2005-03-20 - The Lord's Annointed
Psalm 3, Part 3
Verses 3-4: David expresses his confidence in God. He will not be overwhelmed by his circumstances, because he can depend on God to act as He sees fit. When David is at his most helpless, he clearly expresses that his confidence isn't in his own resources, but rather in the mercy of God. The Lord Himself is David's shield, or benefactor, the One who watches over him.
David gives God credit for all that he is. He says God is the source of his glory. We don't know specifically to what he is referring. We can assume he realizes all that is positive in his life is a product of God's work, and not to his own honor. David is in a cave because of who he is. His hope for aid is grounded in who God is. It is this knowledge that causes David to see God as the one who lifts up the head, that is, gives him peace to live in the midst of pain.
Verses: 5-6: David goes on to point out that his faith in God is grounded in the past history of God's responses from Jerusalem. He could sleep because God was there for him. Clearly this doesn't mean David wasn't in pain. When he awoke, his focus was on the negative nature of his position. We know this because this is how his prayer opens, but as he focuses on the Lord, his awareness moves from the detrimental character of his situation, to the reality of love and mercy of God.
We can see exactly how David's mind works in this situation. Apparently the previous night, due to his confidence in the Lord, he was able to sleep securely. It would seem, though, from the psalm itself, that at first on waking, David is greatly burdened by the memories of his situation. He cries out to God about how bad things are. As he weeps, his focus moves from his situation to the Lord, and we see his confidence grow. Nothing has changed in circumstances, but plenty has changed in his outlook. Finally he asks God to save him from his situation.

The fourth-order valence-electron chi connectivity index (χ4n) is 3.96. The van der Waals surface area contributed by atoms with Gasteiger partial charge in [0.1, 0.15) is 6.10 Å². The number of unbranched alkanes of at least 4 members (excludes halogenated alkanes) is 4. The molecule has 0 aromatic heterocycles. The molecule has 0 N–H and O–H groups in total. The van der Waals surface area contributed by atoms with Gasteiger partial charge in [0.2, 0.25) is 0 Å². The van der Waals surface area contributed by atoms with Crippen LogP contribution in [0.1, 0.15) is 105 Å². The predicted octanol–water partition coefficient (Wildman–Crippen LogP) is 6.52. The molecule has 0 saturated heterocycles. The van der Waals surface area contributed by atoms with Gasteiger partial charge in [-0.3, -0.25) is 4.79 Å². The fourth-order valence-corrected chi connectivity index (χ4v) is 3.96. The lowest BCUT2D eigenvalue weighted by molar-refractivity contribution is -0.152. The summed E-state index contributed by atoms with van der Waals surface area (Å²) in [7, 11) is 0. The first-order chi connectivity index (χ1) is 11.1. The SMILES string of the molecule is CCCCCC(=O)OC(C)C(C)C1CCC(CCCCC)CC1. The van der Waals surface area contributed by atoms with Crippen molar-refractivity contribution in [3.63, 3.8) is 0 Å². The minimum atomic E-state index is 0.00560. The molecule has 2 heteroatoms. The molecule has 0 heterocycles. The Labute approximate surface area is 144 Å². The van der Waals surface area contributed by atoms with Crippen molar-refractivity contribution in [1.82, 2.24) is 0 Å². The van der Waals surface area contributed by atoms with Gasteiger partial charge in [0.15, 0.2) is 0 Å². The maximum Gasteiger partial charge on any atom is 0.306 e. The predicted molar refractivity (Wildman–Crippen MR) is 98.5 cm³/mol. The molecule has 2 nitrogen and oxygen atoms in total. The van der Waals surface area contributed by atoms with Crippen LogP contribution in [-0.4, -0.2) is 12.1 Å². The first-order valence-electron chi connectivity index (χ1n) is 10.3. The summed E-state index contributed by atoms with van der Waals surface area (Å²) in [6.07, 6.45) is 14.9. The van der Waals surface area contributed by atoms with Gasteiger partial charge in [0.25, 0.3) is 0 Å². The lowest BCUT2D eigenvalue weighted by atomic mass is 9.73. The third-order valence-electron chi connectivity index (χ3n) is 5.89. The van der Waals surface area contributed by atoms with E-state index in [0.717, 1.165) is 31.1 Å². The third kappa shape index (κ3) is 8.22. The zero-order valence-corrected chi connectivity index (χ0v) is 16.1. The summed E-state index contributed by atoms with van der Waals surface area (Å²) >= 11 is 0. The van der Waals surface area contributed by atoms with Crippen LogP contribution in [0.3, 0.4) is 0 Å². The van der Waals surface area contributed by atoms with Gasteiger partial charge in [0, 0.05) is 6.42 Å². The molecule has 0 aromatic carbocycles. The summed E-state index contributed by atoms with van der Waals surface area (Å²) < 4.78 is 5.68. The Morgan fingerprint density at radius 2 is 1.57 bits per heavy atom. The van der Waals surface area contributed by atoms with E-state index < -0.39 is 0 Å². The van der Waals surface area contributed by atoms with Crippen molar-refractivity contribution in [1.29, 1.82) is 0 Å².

It is important to note here that action against David in his capacity as king wasn't against him as an individual, but as the head of God's people. Action against the king was action against God Himself. David reinforced this truth, when he had been unwilling to harm Saul, even knowing that he would replace him as king. (see 2 Samuel 24).
"Then David went out of the cave and called out to Saul, My lord the king!' I will lift not lift my hand against my master, because he is the Lord's anointed'" (1 Samuel 24:8, 10).
To be continued.
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